Mel Reid considered Catriona Matthew’s offer and did her best to keep her cool.

Yes, Reid knows she should have been flattered when Matthew called two years ago to ask if Reid would be one of Matthews’ vice-captains for the European squad at the 2019 Solheim Cup at Gleneagles.

It’s just that Reid, a three-time veteran of the biennial showdown between the best players in the United States and Europe, didn’t feel flattered. At least not for the moment.

A vice-captain is a sort of honor usually given to experienced players much closer to the end of their career than to the beginning. Reid did not consider himself in this category at the time. At least not yet.


So she tried to pull herself together, said “no” to Matthew and hung up.

“I was pissed off,” Reid said.

The rage lasted 30 seconds. Next, the player who grew up playing team sports and didn’t officially “pull out” from football until her mid-twenties called Matthew back, apologized, agreed, and then went on. is found storming the 18th green at Gleneagles with everyone after Suzann Pettersen’s 7th. -foot putt won the Cup for the Europeans.

It was frantic. It was joyful. Reid also promised it would be a once-in-a-lifetime event.

She texted Matthew shortly after the victory ceremony saying she wanted to play for Matthew one day in a Solheim Cup.

Ended. And There you go.

Reid will be heading to the first T-shirt in Inverness on Saturday with a driver in hand instead of a walkie-talkie. Her fourth Solheim Cup appearance came thanks to a hard reset that propelled her to her first win in the United States (the ShopRite LPGA Classic 2020) and a wildcard spot on the 12-woman squad.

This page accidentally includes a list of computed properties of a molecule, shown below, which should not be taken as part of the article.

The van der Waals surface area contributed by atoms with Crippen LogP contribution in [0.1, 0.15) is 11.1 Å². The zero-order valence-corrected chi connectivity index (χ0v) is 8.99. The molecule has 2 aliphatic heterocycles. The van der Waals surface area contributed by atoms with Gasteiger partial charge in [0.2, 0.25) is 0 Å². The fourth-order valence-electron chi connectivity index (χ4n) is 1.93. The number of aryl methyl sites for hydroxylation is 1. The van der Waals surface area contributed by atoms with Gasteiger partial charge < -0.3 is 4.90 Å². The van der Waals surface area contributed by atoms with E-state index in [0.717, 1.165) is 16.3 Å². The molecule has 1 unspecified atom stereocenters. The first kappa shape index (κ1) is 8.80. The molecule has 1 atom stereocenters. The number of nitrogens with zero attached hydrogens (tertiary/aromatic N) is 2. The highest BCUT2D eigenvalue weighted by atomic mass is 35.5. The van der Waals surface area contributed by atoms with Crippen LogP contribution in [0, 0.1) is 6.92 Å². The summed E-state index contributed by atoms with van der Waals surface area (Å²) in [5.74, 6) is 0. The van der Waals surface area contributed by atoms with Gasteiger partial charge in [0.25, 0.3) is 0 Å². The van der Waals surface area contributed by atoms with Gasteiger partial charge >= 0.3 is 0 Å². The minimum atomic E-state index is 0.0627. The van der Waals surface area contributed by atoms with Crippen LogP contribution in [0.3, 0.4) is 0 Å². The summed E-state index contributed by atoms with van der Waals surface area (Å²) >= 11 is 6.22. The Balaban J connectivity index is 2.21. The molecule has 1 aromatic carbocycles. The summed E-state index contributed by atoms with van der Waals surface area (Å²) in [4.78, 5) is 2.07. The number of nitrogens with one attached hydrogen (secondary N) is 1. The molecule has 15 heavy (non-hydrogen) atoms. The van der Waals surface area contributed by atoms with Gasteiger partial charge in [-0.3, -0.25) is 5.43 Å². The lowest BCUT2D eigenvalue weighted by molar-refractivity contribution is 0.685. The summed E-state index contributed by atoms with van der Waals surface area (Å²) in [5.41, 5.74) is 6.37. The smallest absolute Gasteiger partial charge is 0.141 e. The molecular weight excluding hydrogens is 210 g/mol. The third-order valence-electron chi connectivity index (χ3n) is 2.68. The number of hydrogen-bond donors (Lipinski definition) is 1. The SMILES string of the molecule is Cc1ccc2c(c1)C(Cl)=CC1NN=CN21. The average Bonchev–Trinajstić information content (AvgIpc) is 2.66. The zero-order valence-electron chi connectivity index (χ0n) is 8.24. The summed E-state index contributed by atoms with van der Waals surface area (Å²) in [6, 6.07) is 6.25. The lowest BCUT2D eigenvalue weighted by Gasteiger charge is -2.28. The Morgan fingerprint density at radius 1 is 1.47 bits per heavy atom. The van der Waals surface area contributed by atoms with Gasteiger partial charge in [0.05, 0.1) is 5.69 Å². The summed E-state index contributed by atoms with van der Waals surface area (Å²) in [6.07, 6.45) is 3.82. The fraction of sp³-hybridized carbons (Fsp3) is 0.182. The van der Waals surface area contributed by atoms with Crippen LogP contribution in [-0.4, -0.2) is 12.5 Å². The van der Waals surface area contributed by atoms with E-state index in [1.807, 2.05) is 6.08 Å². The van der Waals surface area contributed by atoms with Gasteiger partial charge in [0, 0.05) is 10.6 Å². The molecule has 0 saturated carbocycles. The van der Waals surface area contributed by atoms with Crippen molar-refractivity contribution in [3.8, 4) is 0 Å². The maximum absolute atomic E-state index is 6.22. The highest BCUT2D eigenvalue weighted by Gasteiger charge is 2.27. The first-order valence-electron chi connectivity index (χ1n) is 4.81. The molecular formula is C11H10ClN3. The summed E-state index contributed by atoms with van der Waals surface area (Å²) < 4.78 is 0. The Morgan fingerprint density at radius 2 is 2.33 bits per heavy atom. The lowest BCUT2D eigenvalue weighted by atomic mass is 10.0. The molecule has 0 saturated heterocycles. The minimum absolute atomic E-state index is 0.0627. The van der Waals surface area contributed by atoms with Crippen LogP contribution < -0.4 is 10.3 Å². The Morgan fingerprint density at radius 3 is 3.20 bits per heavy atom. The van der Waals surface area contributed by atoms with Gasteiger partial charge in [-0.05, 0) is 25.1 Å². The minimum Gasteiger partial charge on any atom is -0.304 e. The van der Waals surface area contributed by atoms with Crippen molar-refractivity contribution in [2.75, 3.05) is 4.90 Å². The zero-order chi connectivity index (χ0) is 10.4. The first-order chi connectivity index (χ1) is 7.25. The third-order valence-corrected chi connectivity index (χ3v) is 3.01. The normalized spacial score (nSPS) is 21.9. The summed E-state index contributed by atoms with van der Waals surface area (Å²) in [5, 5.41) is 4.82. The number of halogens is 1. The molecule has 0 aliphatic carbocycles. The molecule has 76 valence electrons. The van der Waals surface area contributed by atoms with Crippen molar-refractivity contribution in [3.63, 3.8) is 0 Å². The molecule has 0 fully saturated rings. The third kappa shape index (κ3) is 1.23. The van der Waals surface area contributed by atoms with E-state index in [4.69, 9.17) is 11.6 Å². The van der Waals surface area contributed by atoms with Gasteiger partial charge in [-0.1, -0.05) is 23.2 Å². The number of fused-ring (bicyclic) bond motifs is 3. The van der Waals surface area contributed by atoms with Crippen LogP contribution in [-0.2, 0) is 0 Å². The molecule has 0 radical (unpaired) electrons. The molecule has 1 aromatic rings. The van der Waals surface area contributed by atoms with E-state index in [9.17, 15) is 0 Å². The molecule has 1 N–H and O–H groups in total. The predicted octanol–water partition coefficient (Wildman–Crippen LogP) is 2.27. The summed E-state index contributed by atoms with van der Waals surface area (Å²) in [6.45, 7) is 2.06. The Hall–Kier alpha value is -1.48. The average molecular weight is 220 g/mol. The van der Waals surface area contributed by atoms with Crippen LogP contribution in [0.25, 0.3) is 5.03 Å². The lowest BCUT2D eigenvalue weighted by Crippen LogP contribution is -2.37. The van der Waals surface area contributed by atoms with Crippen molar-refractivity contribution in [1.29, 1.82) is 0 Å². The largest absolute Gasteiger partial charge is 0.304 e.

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The charismatic 33-year-old is only the fourth player to return to the Solheim Cup as a competitor after serving as an assistant, keeping the promise she made to herself shortly after that bright, cold Sunday in Scotland.

“It’s nicer (to play) than to give away bottled water if I’m being honest,” said Reid.

It still is. That’s why she admits so freely that she was upset when Matthews passed her in 2019. Reid knows she wasn’t playing at her best at the time – she only made the cut twice then. of her last seven events before the 2019 squad selection – but she also felt that her resume and role as one of the de facto emotional leaders should have earned her more consideration.

Again, Reid is a realist. She had a chance to win one of six automatic qualifying spots like everyone else. She did not do it. Matthew knew it was hard for Reid to say yes to an assistant role.

Reid’s decision, however, comes as proof of the selflessness Reid brings to the course when the 20-pound Crystal Solheim Cup is on the line.

“I think it really shows the passion and desire that she has for the team,” said Matthew. “She realizes it’s not an individual issue. It’s a team issue.”

Reid’s experience working behind the scenes at Gleneagles has given her a better understanding of what awaits her at 6,903-yard muscle town Inverness, an opportunity that presented itself after she recovered her game.

She changed caddies before 2020 and fine-tuned her mental approach with the help of a sports psychologist. Results followed almost immediately. Her ShopRite victory last October came in the middle of a streak in which she has finished in the top 12 five times in six events.

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Today, she is back at the Solheim Cup, a player but also in some ways still vice-captain. A player. Her stint as an assistant taught her something about the importance of communication and making sure recruits are heard.

This is one of the reasons she gave 26-year-old Leona Maguire a nickname (“Mags”) in an attempt to relax her. And if that helped Maguire understand that she could ask Reid for advice, so much the better. This is what leaders do, whatever their name.

“It’s pretty overwhelming at first (if you’re a rookie), but I feel like people say I’m intimidating,” she said. “I’m the complete opposite. I think I’m buttery soft.”